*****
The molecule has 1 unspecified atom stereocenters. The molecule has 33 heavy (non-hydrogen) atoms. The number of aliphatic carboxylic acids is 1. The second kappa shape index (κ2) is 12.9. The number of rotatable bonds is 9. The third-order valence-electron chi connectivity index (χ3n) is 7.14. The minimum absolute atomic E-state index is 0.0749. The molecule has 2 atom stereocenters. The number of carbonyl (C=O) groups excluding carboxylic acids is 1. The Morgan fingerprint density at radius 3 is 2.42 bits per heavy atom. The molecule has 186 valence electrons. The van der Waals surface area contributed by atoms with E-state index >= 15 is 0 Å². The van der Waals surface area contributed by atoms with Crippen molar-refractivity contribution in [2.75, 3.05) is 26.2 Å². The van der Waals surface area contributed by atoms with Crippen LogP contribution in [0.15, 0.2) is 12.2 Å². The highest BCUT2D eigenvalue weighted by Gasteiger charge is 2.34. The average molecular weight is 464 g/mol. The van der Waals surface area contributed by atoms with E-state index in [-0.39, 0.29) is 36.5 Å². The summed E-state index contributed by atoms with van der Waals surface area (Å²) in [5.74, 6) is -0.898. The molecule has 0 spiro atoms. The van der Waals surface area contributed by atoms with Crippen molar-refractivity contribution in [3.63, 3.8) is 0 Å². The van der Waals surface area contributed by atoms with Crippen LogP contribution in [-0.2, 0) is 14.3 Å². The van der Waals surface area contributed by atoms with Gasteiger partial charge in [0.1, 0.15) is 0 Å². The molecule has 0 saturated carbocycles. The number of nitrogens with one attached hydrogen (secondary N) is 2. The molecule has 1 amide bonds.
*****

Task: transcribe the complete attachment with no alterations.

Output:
The molecule has 1 unspecified atom stereocenters. The molecule has 33 heavy (non-hydrogen) atoms. The number of aliphatic carboxylic acids is 1. The second kappa shape index (κ2) is 12.9. The number of rotatable bonds is 9. The third-order valence-electron chi connectivity index (χ3n) is 7.14. The minimum absolute atomic E-state index is 0.0749. The molecule has 2 atom stereocenters. The number of carbonyl (C=O) groups excluding carboxylic acids is 1. The Morgan fingerprint density at radius 3 is 2.42 bits per heavy atom. The molecule has 186 valence electrons. The van der Waals surface area contributed by atoms with E-state index >= 15 is 0 Å². The van der Waals surface area contributed by atoms with Crippen molar-refractivity contribution in [2.75, 3.05) is 26.2 Å². The van der Waals surface area contributed by atoms with Crippen LogP contribution in [0.15, 0.2) is 12.2 Å². The highest BCUT2D eigenvalue weighted by Gasteiger charge is 2.34. The average molecular weight is 464 g/mol. The van der Waals surface area contributed by atoms with E-state index in [-0.39, 0.29) is 36.5 Å². The summed E-state index contributed by atoms with van der Waals surface area (Å²) in [5.74, 6) is -0.898. The molecule has 0 spiro atoms. The van der Waals surface area contributed by atoms with Crippen molar-refractivity contribution in [3.63, 3.8) is 0 Å². The van der Waals surface area contributed by atoms with Crippen LogP contribution in [-0.2, 0) is 14.3 Å². The van der Waals surface area contributed by atoms with Gasteiger partial charge in [0.1, 0.15) is 0 Å². The molecule has 0 saturated carbocycles. The number of nitrogens with one attached hydrogen (secondary N) is 2. The molecule has 1 amide bonds.